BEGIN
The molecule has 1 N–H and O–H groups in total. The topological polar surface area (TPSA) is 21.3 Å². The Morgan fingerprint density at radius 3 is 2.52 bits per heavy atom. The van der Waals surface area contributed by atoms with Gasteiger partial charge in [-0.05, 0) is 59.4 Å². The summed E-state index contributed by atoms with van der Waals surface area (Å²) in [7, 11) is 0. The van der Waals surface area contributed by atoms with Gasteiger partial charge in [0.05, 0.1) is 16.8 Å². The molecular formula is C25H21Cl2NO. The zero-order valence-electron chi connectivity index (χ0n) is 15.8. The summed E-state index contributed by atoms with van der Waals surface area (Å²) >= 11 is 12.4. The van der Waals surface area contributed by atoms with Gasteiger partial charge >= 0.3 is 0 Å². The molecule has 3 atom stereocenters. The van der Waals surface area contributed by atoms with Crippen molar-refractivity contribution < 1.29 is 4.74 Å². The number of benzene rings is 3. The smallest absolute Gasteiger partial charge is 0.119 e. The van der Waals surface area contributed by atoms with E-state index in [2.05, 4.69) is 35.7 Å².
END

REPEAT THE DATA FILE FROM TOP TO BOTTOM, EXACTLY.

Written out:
The molecule has 1 N–H and O–H groups in total. The topological polar surface area (TPSA) is 21.3 Å². The Morgan fingerprint density at radius 3 is 2.52 bits per heavy atom. The van der Waals surface area contributed by atoms with Gasteiger partial charge in [-0.05, 0) is 59.4 Å². The summed E-state index contributed by atoms with van der Waals surface area (Å²) in [7, 11) is 0. The van der Waals surface area contributed by atoms with Gasteiger partial charge in [0.05, 0.1) is 16.8 Å². The molecular formula is C25H21Cl2NO. The zero-order valence-electron chi connectivity index (χ0n) is 15.8. The summed E-state index contributed by atoms with van der Waals surface area (Å²) >= 11 is 12.4. The van der Waals surface area contributed by atoms with Gasteiger partial charge >= 0.3 is 0 Å². The molecule has 3 atom stereocenters. The van der Waals surface area contributed by atoms with Crippen molar-refractivity contribution < 1.29 is 4.74 Å². The number of benzene rings is 3. The smallest absolute Gasteiger partial charge is 0.119 e. The van der Waals surface area contributed by atoms with E-state index in [2.05, 4.69) is 35.7 Å².